Social Liberalism in the Political and Economic Forms

In the political from, social liberalism is the ideology of liberty, rights, and egalitarianism with a focus on collective equally (over individual liberty). In this sense it is an evolution of classical liberalism focused on social equality (it generally still retains its classical liberal views, but not at the expense of social equality). Generally, it rejects the the laissez faire style of classical liberalism and seeks progressive policies that can offset the hardships felt by those left behind under pure-capitalist and the old conservative economic systems.

Thus, we can say social liberalism is an ideology where equality and collectivism come before liberty and authority (despite liberty being an important aspect of social liberalism and despite the necessary use of authority to ensure collective liberties and rights). It is exemplified by the progressive movements of the late 1800s and early 1900s that called for “progressing toward social equality,” figures like FDR, and a push for a Second Bill of Rights focused on economic rights (what I call “second rights“).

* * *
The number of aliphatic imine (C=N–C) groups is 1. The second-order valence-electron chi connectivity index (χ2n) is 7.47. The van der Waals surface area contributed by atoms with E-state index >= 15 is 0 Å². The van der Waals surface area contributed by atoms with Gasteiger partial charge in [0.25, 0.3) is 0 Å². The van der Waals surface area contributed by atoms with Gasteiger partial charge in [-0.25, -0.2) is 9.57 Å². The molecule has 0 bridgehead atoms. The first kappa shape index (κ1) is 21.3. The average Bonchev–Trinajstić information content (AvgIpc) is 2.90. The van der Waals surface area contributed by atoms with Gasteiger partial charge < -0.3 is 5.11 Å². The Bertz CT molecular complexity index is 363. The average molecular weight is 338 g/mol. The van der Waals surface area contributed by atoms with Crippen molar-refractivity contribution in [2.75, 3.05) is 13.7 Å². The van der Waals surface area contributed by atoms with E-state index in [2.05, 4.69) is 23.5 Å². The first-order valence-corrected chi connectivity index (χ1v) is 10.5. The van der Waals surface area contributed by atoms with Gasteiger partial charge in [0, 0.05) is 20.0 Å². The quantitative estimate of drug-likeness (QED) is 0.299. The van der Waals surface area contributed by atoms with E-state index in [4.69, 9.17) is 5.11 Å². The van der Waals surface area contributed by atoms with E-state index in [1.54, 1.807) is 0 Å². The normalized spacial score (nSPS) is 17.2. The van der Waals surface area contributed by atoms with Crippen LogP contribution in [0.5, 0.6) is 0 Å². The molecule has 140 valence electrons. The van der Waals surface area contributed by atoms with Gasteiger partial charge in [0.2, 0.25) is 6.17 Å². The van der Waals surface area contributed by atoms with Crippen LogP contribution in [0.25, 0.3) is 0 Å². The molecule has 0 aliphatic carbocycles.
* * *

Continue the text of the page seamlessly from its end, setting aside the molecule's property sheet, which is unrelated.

Social liberalism favors social justice and the common welfare over the authority of individuals, even if it means the use of collective authority. It is in direct opposition to social conservatism, as that ideology generally calls for social hierarchy and traditionalism and pushes back against social liberal social reform.

In the economic form, social liberal economics is the ideology of “trickle up economics” found in works ranging from Marx, to Mill, to Keynes. It generally rejects both classical liberal economics and the economics of monopolies (seen in mercantilism). It seeks to use taxation, regulation, trust busting, and other progressive technologies to ensure a fair economy for all and to stave off economic inequality (even at the expense of using state power).